GRAND RAPIDS, Mich. (WOOD) — When it comes to a potential booster for the COVID-19 vaccine, the only measure being discussed in the U.S. now is an additional shot for a very specific group of individuals.
Dr. Haney Assaad, the chief medical officer for North Ottawa Community Health System in Grand Haven, said immunocompromised people would be eligible if the COVID-19 booster shot became available in the country. He added that group of people makes up about 3% of the U.S. population.
“People with malignancy or cancer, people who are on chemotherapy, people with blood disorders or people on medication for immune suppression; transplant patients because they’re on immunosuppression for their transplants,” Assaad listed.
He said he believes the way the U.S. Centers for Disease Control and Prevention is looking at it is that people who are immunocompromised may not have as strong of a response to the first two doses of Pfizer or Moderna vaccine or the single-shot Johnson & Johnson vaccine as people who aren’t immunocompromised.
If the Food and Drug Administration gives the OK to that additional shot, a CDC committee, the Advisory Committee on Immunization Practices, would weigh in to determine who should get it and when. The ACIP is scheduled to meet Friday to discuss whether a booster is necessary.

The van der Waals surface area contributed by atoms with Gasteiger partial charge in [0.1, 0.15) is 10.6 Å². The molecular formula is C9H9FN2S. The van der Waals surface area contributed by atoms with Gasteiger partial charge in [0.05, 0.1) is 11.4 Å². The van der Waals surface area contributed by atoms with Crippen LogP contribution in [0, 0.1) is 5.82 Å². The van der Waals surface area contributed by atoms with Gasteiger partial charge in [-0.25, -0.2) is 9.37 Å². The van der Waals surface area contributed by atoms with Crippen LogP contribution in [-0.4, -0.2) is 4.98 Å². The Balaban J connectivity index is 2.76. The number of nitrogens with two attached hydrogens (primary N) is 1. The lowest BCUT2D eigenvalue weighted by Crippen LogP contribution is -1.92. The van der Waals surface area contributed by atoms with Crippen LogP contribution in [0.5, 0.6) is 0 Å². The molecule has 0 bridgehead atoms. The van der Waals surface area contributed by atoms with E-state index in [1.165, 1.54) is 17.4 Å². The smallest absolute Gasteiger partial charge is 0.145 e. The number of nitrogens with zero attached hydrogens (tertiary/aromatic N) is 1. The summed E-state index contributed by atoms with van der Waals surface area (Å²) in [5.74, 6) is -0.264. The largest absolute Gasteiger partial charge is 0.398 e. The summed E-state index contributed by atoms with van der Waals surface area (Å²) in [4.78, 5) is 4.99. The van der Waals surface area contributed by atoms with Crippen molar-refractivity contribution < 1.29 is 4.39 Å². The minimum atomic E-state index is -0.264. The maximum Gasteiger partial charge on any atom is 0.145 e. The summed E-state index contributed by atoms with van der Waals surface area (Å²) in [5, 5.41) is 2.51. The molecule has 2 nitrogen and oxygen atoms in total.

Toni Bulthuis, immunization supervisor at the Ottawa County Department of Public Health, said the agency has to follow that committee’s guidelines when it comes to vaccinations, boosters included.
“Those guidelines would come from the ACIP, which they’ve done in the past and that’s what (the Michigan Department of Health and Human Services) did when the COVID-19 vaccine came out,” Bulthuis said.
Bulthuis said the health department has received requests and phone calls from people wanting to get a third shot, pretending they haven’t already received the first two. There’s an easy way to check if they have and those people have all been turned down. She added some people have said a doctor told them certain groups would eventually need a third shot or that they’ve seen on the news European countries have booster shots approved.
So far, the U.S. has not approved a booster dose, though Pfizer is seeking approval for a third shot.
Michigan is still working to get at least 5.6% more of its population age 16 and up to receive at least one dose to reach its goal of 70%.